The Astros were limited in this year’s draft, saddled with the league’s smallest bonus pool due to their cheating-related pick forfeitures, but nonetheless received good reviews from onlookers for what they were able to do with their limited resources. Evaluators praised their selection of promising prep arm Alex Santos II with their first selection, and their fifth-round pick, Shay Whitcomb, was seen as an excellent value on day three. To supplement their small number of picks, James Click and company were active in the UDFA market, signing six college players within a week of draft day. Among that group were a few intriguing names- for one, the team brought in Carlos Correa’s little brother, J.C., an infielder out of Lamar, as well as a pair of accomplished college mashers- Mizzou’s Peter Zimmerman and Southeast Missouri State’s Justin Dirden, both of whom had significant power production on their resumes.
The college bats certainly bear monitoring, and could make serious statistical noise whenever Minor League Baseball resumes. With that said, one name from their UDFA crop especially stood out to me in my review of the class- that being Oklahoma’s Zack Matthews. A tanky, 5’11” righty who tips the scales at about 200 lbs., Matthews is far from your prototypical frame, but packs an incredibly live arm that makes him ideal for a professional bullpen. 5’11” righties typically don’t go high in the draft unless their other traits are top of the scale, but that wasn’t the only factor working against Matthews draft stock- the hurler has had some health trouble, including a Tommy John surgery in May. Perfect Game’s Kendall Rogers commented on Twitter that he felt that Matthews could’ve been a top three rounds selection had he not required that surgery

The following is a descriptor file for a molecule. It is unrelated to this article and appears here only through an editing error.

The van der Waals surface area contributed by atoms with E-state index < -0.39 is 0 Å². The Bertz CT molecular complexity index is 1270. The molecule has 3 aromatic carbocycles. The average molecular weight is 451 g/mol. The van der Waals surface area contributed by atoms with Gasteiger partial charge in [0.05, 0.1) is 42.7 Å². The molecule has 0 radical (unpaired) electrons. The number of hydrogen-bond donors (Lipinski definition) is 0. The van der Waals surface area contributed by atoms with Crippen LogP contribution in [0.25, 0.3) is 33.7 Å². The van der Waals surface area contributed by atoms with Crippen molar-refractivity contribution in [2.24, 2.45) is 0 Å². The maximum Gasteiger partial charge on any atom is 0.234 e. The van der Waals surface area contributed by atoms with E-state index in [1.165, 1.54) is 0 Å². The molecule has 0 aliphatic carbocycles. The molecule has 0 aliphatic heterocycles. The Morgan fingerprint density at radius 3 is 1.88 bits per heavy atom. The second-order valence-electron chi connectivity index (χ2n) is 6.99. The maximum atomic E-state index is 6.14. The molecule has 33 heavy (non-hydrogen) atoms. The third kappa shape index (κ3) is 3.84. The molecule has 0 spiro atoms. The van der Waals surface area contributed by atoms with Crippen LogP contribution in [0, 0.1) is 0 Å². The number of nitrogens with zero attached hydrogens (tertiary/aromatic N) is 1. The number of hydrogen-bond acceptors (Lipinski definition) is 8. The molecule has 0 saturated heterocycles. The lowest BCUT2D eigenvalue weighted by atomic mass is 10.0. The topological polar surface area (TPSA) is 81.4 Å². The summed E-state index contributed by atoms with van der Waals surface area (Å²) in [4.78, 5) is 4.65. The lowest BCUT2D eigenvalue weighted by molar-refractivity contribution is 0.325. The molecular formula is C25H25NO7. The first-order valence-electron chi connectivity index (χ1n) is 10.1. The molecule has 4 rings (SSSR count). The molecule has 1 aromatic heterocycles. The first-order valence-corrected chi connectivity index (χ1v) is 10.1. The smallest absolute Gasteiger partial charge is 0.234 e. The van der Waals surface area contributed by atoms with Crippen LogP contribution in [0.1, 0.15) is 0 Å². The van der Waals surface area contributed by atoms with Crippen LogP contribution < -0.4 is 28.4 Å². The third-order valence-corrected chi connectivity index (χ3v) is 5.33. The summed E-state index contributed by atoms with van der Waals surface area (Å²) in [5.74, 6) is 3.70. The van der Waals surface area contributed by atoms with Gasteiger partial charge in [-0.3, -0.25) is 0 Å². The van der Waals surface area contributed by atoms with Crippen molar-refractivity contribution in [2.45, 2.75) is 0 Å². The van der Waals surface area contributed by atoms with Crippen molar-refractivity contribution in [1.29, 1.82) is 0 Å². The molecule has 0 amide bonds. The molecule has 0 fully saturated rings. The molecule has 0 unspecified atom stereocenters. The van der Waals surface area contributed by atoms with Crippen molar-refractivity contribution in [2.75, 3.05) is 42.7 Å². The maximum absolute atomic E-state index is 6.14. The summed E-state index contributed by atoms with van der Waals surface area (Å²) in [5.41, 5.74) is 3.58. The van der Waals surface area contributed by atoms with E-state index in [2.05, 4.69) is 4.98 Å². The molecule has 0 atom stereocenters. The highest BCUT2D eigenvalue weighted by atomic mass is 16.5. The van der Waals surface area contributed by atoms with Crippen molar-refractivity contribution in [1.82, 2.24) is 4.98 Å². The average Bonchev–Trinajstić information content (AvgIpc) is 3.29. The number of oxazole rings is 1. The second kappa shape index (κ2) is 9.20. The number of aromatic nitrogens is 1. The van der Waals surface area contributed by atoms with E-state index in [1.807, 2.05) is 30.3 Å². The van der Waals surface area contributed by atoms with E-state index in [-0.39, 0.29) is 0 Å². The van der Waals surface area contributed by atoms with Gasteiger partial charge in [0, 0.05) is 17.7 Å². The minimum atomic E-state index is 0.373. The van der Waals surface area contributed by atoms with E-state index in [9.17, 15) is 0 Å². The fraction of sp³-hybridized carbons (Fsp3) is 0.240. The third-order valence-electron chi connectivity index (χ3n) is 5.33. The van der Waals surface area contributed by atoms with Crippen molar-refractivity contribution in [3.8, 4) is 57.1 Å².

Matthews is a pure fastball-slider pitcher and is capable of running his heater up to 98 MPH with life. His delivery is not without effort, but that’s not surprising given his role, and it isn’t violent like some power armed relief prospects. While he’s unlikely to ever have pinpoint command, his delivery should allow fringe average location which will be enough for his plus fastball to play. His hard slider is an ideal complement to the heater, tunnelling well with good velocity. He’s the type of arm that the Astros love to try out in a hybrid role in the low minors, throwing 3-4 innings per stint with an opportunity to show promise as a starter. I project Matthews as a setup man long term, and a quality one, but it’s worth giving him a go in a more demanding role to see how he responds- occasionally these types of arms can take to the pro game like a fish to water and surprise- but for that to happen with Matthews he’ll need to both develop a third pitch of big league quality, and stay healthy while throwing more innings than he ever has in his career. While these outcomes are certainly possible, they probably don’t represent the most likely scenario.
While Matthews isn’t without his flaws, he’s also a much better arm than his $25k bonus would suggest, and he adds to a growing stable of impressive relief arms on the Houston farm- a group that includes names like Enoli Paredes, Jojanse Torres, Willy Collado and others. It’s easy for me to envision him taking the hill for high leverage innings in the bigs at some point, and that alone makes him an impressive find in the whirlwind UDFA market. Hopefully it won’t be too long before he’s able to take a minor league mound- though when that might be, at this point, is anybody’s guess.